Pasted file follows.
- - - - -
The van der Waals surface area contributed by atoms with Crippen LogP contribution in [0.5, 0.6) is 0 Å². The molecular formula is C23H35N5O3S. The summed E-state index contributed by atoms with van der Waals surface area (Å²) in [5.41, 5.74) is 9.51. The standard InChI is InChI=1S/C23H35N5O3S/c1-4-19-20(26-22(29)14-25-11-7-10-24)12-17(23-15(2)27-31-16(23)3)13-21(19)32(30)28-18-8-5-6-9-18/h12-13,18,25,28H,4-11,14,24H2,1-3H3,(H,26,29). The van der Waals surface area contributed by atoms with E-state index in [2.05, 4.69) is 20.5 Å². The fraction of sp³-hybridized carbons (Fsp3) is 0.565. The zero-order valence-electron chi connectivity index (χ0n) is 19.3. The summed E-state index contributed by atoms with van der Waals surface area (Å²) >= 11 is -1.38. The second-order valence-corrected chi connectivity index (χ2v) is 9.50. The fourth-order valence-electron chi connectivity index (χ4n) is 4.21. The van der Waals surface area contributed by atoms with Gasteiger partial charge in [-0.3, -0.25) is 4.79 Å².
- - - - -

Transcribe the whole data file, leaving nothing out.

The van der Waals surface area contributed by atoms with Crippen LogP contribution in [0.5, 0.6) is 0 Å². The molecular formula is C23H35N5O3S. The summed E-state index contributed by atoms with van der Waals surface area (Å²) in [5.41, 5.74) is 9.51. The standard InChI is InChI=1S/C23H35N5O3S/c1-4-19-20(26-22(29)14-25-11-7-10-24)12-17(23-15(2)27-31-16(23)3)13-21(19)32(30)28-18-8-5-6-9-18/h12-13,18,25,28H,4-11,14,24H2,1-3H3,(H,26,29). The van der Waals surface area contributed by atoms with E-state index in [2.05, 4.69) is 20.5 Å². The fraction of sp³-hybridized carbons (Fsp3) is 0.565. The zero-order valence-electron chi connectivity index (χ0n) is 19.3. The summed E-state index contributed by atoms with van der Waals surface area (Å²) >= 11 is -1.38. The second-order valence-corrected chi connectivity index (χ2v) is 9.50. The fourth-order valence-electron chi connectivity index (χ4n) is 4.21. The van der Waals surface area contributed by atoms with Gasteiger partial charge in [-0.3, -0.25) is 4.79 Å².